FAYETTEVILLE -- No formal action resulted from a University of Arkansas, Fayetteville dean's review of an April decision to cancel a Skype talk by a speaker known for remarks critical of Islam, UA spokesman Mark Rushing said Thursday.
The UA administration in May criticized "the decision to disinvite a participant for his or her views" as "not reflective of the values and practices of our institution," according to a statement made at the time by Rushing.
The university in May suspended geosciences professor Tom Paradise from his administrative duties as director of UA's Middle East Studies center for his decision to cancel a presentation by Phyllis Chesler at a UA academic symposium April 13-14 on honor killing in Western countries.
Chesler has written that academics wrongly ignore the role of Islam when discussing honor killings and similar violence in Western countries.
The rightist Breitbart news organization reported the cancellation before the university took action, and an April 26 email released under the state's public disclosure law shows some Middle East Studies faculty members describing "a wave of emails," including "abusive" messages, related to the canceled invitation.
Paradise resigned in June as director of UA's King Fahd Center for Middle East Studies, at the time stating in an email to the Democrat-Gazette that he stepped down "due to too many commitments outside of Middle East Studies." He remains a UA professor.
Rushing in an email Thursday said no disciplinary action resulted from the review completed this month by Todd Shields, dean of UA's J. William Fulbright College of Arts and Sciences.
Shields did not respond to email, phone and text messages asking about the review. On Thursday he was in the Dallas area as a university representative at informal and publicized alumni events, said Andra Parrish Liwag, director of communications for UA's Fulbright College.
"After talking to all faculty, the Dean confirmed that the center will take an inclusive approach to special events in the future with the goal of maintaining an environment where a diversity of ideas is welcomed. The University of Arkansas believes in the free exchange of ideas and in a balanced presentation of viewpoints," Rushing said in an email.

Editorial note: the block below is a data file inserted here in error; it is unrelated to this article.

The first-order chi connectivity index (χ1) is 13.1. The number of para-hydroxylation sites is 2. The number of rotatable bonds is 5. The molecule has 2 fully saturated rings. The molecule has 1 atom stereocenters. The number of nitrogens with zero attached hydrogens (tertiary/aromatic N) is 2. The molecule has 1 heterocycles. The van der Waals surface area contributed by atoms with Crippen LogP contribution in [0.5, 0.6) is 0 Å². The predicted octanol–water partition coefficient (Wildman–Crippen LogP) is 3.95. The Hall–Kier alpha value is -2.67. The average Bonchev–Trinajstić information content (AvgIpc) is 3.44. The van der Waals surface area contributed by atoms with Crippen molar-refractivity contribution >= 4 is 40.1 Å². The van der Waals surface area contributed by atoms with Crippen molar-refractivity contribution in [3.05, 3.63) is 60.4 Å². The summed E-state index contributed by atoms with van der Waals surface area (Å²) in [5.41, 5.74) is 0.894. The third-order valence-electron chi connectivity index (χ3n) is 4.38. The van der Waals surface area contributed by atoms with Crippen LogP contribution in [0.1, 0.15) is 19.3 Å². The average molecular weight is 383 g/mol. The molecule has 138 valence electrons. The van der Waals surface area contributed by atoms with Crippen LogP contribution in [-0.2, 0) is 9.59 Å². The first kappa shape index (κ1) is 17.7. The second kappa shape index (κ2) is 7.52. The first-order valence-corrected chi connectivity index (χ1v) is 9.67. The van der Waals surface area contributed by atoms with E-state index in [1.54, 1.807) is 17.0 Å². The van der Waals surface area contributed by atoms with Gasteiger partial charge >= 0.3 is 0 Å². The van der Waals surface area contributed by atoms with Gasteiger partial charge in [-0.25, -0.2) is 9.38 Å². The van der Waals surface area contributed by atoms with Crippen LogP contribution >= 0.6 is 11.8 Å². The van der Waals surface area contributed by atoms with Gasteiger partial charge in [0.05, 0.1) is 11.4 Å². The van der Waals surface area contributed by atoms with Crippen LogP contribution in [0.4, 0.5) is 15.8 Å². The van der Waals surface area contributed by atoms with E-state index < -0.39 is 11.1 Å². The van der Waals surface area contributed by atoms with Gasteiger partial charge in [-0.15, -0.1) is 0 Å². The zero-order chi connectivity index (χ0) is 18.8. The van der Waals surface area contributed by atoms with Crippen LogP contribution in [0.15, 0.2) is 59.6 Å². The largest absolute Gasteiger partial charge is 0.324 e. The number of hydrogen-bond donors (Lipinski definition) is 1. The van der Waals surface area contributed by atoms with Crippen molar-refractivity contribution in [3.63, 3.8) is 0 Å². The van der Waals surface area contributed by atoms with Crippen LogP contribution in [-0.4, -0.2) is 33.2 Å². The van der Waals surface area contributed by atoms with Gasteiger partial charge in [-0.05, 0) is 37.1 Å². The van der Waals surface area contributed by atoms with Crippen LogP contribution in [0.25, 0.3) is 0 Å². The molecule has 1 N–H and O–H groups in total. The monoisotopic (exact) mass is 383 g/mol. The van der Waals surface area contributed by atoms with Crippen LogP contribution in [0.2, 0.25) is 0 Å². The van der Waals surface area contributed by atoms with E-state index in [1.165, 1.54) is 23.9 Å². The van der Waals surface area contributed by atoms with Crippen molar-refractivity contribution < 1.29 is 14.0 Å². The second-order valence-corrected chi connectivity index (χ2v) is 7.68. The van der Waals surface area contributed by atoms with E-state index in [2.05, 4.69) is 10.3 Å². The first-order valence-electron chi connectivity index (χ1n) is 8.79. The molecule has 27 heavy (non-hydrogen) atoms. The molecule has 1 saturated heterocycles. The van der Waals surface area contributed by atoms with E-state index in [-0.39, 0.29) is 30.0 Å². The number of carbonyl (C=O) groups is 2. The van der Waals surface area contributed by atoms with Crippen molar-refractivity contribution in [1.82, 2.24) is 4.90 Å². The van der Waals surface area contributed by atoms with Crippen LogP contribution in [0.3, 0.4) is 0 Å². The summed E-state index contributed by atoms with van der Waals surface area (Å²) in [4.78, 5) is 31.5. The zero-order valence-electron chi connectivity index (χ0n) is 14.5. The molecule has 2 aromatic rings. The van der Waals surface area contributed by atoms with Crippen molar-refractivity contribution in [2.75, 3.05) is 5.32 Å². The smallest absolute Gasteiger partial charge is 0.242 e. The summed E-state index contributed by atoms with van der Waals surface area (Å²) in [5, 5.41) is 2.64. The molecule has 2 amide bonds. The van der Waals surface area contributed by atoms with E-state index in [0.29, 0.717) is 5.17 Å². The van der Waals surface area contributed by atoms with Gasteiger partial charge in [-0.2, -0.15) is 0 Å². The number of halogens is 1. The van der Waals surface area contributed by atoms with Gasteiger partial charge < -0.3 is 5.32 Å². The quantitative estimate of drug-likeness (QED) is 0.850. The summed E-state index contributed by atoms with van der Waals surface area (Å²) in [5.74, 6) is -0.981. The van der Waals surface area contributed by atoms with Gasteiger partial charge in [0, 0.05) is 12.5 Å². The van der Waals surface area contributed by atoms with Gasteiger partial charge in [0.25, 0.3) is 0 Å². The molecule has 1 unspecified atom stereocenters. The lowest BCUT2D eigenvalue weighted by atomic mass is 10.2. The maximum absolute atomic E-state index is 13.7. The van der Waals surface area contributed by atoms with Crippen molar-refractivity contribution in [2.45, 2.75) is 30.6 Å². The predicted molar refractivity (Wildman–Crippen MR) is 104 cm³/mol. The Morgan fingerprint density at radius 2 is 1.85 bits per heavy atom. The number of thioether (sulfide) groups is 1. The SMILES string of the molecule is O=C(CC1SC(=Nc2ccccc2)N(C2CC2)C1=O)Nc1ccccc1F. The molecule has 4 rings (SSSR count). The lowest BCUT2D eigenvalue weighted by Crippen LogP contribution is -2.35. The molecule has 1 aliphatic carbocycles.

Paradise, asked in a phone interview about the Chesler cancellation, said, "I'm accountable for that. The decision came to me."
Paradise said ideological concerns were "an extrinsic component" of the decision to cancel Chesler's appearance at an event co-sponsored by the UA School of Law and the Fahd center. In May, Lisa Avalos, a co-organizer for the symposium and a UA assistant professor of law, told the Democrat-Gazette that both her and Paradise agreed to the initial invitation.
Emails released by UA show faculty a week before the event asking the Fahd center to "publicly withdraw its sponsorship from this symposium," citing concerns about Chesler.
Paradise on Thursday said he had scheduling concerns related to Chesler's scheduled Skype talk, titled "Worldwide Trends in Honor Killing." It was scheduled for lunchtime, but meal service was in a separate room from where the Skype presentation could be viewed.
Paradise said he did not view the suspension of his administrative duties as punitive.
He said he had requested administrative leave, though he could not say exactly when he asked for it.
"It had been in discussion for months, all through the winter and spring," said Paradise.
Rushing's email said Shields "considered his review complete this month after talking to faculty and meeting with faculty on a regular basis as the acting director of the center." The review was announced in May.
Shields is considering bringing in someone new to serve as leader of the Fahd center, Rushing said.
"If he takes that step, the search would begin later this fall with the goal of having a new director in place by the start of the 2018 fall semester," Rushing said.
Metro on 09/22/2017